The RESPs’ other function will be to read back forth between and regional and national plans and feed back areas of over or under investment. Leslie says the NESO may be able to tell one region it can slow down, for example on CCS, because another will deliver national targets. “No-one is doing that centralised co-ordination today, to bring all that together.” He adds, “Once we are in it it will be a continuous cycle of updating, and reflecting back up and down, but obviously doing the first one will be a challenge.”
The NESO will soon start to recruit for RESPs and Leslie says “I want this to be regional people in the regions working for NESO”. He wants quickly to have two or three people in each region building relationships, for example with Mayors. He cites his experience with one industrial cluster where “there is no co-ordination, and no-one has any decision-making authority” to direct energy network expansion – a power he hopes the RESP will have. He suggests that as with transmission, where the SO makes a recommendation to build and the regulator makes the allowances available, he hopes the RESP over time “can start to make some of those investment decisions” if it sees a network’s plan makes economic sense and it fits in with the broader strategy for the region.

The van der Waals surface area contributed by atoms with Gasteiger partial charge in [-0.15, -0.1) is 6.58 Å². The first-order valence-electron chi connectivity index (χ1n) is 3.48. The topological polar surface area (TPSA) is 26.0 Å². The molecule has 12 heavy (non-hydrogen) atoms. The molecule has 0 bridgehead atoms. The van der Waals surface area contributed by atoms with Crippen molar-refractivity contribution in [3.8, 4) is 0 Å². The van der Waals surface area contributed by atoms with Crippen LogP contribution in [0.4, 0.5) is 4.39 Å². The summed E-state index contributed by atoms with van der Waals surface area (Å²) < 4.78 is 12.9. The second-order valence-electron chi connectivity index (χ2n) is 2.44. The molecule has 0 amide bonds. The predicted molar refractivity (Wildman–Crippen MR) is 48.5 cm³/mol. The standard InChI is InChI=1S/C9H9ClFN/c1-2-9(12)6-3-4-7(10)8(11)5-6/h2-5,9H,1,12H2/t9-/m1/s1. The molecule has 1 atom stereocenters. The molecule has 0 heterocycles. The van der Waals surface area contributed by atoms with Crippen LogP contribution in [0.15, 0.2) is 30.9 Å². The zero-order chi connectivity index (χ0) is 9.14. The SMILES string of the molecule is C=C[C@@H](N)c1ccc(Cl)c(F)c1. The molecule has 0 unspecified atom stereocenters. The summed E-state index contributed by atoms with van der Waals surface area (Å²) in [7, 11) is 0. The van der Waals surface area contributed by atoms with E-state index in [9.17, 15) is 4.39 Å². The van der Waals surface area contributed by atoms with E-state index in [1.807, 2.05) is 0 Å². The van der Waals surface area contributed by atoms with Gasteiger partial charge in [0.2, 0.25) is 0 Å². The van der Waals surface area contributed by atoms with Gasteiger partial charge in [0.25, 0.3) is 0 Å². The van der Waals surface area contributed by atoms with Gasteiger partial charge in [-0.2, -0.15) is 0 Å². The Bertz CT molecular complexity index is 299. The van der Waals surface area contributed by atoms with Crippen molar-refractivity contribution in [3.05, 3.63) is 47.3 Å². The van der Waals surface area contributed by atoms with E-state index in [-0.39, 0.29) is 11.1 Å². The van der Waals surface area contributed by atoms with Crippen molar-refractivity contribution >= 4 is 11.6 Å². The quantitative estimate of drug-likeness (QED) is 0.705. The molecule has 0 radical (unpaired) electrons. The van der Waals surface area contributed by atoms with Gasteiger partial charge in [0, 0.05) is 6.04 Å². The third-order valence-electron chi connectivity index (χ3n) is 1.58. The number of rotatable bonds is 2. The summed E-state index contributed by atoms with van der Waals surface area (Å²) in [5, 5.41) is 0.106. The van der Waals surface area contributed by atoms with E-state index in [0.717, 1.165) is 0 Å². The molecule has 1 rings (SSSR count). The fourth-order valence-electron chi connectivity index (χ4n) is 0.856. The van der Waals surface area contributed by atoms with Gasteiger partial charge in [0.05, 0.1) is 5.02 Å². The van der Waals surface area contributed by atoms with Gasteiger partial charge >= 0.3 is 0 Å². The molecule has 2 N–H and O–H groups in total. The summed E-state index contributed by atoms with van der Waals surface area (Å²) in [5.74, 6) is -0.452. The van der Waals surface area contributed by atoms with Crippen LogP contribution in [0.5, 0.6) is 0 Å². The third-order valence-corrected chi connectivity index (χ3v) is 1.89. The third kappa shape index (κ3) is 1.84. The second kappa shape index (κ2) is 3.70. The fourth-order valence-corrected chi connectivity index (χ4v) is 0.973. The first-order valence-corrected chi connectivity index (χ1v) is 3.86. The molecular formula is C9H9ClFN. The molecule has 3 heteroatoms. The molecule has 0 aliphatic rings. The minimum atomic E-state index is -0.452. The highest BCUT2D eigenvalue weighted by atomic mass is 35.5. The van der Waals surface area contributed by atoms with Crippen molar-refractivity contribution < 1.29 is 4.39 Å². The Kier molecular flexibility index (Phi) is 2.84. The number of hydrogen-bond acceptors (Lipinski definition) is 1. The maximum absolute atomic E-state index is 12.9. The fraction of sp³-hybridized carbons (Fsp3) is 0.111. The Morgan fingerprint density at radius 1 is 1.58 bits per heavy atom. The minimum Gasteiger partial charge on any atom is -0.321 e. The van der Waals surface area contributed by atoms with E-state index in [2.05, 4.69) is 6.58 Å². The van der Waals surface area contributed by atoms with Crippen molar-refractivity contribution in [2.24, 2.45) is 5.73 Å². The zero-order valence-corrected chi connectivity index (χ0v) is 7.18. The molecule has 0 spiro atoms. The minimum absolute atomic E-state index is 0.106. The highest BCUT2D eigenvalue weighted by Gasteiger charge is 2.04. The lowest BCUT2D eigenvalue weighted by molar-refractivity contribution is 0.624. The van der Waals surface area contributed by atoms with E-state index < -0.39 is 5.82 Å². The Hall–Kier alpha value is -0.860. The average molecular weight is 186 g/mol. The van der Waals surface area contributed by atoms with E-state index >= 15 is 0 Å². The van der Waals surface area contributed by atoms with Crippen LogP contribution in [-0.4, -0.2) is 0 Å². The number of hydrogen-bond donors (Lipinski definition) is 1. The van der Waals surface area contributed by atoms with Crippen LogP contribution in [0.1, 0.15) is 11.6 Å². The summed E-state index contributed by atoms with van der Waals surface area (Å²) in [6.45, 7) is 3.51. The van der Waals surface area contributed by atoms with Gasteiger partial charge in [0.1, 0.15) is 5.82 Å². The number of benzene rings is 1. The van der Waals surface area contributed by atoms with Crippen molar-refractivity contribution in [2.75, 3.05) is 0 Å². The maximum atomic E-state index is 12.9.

He is not yet sure where decisions would be made: “There has to be regional decisions made by regional people, but sat in that broader framework and consistent with the national plan.”

I want this to be regional people in the regions working for NESO

The RESPs’ relationships with local stakeholders will clearly be crucial and Leslie says “We don’t want to have the GDN in the door one day, DNO the next, then us the next day asking what the plans are. We need to be efficient with this because there are so many stakeholders with so many drivers.”
He insists NESO will not duplicate anything already happening, “And if it is a predominantly electrification thing and the DNO is already has a great relationship with whoever is there, like an industrial park, we will rely on that.”
Via RESPs, NESO could be talking to a very large number if stakeholders. Where does it draw the line? “That’s something we need to continue to work on. At a minimum level you could work with the DNOs, GDNs…. and it is ‘job done’. But that isn’t going to give you the whole value so where do you go from there? How do we get our own knowledge?” He believes that will become clear over time “because we will grow, we’ll see the people engage with us more as they see the benefits.”
He says, “We are not going to be doing street level planning. But we can and we will be saying ‘based on what we know …’. In mid Wales there are no gas pipes and there are not going to be any. The decision is already made – it will be electrification – so the only question is over what time period and what is the level of generation that will connect”. Similarly, what does it mean that Leeds wants to be a hydrogen city, and does a city like London need district heat and heat pumps? He says, “it’s about understanding the implications”.”
He says, “At the moment regions are frustrated because they have big plans but not the means to make it happen because they don’t control the funding, the prioritisation of the network companies.” In future, he hopes “the RESP can say it agrees with the need for an investment and ask Ofgem to do what is necessary to allow it to be built”.
Can the NESO deliver this? It has to, says Leslie. “This can only be successful if it makes a difference.”

Leave a Reply

Your email address will not be published. Required fields are marked *